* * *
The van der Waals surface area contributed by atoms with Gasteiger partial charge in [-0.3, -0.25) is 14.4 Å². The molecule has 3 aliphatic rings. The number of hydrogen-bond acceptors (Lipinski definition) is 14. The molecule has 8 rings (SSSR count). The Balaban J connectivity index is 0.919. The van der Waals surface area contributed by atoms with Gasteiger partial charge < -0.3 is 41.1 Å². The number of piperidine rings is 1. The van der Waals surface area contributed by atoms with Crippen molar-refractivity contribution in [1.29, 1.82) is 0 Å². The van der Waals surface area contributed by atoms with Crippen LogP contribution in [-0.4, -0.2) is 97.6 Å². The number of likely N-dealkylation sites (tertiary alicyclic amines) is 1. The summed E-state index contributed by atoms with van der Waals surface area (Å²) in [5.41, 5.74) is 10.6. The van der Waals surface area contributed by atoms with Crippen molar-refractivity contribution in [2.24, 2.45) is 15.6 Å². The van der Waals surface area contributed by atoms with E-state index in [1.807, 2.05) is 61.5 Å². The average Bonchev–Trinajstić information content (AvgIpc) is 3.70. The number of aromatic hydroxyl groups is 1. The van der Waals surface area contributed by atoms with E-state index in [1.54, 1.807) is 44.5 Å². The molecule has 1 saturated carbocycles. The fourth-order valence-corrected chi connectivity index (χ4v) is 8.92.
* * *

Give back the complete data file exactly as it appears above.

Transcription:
The van der Waals surface area contributed by atoms with Gasteiger partial charge in [-0.3, -0.25) is 14.4 Å². The molecule has 3 aliphatic rings. The number of hydrogen-bond acceptors (Lipinski definition) is 14. The molecule has 8 rings (SSSR count). The Balaban J connectivity index is 0.919. The van der Waals surface area contributed by atoms with Gasteiger partial charge < -0.3 is 41.1 Å². The number of piperidine rings is 1. The van der Waals surface area contributed by atoms with Crippen molar-refractivity contribution in [1.29, 1.82) is 0 Å². The van der Waals surface area contributed by atoms with Crippen LogP contribution in [-0.4, -0.2) is 97.6 Å². The number of likely N-dealkylation sites (tertiary alicyclic amines) is 1. The summed E-state index contributed by atoms with van der Waals surface area (Å²) in [5.41, 5.74) is 10.6. The van der Waals surface area contributed by atoms with Crippen molar-refractivity contribution in [2.24, 2.45) is 15.6 Å². The van der Waals surface area contributed by atoms with E-state index in [1.807, 2.05) is 61.5 Å². The average Bonchev–Trinajstić information content (AvgIpc) is 3.70. The number of aromatic hydroxyl groups is 1. The van der Waals surface area contributed by atoms with E-state index in [1.54, 1.807) is 44.5 Å². The molecule has 1 saturated carbocycles. The fourth-order valence-corrected chi connectivity index (χ4v) is 8.92.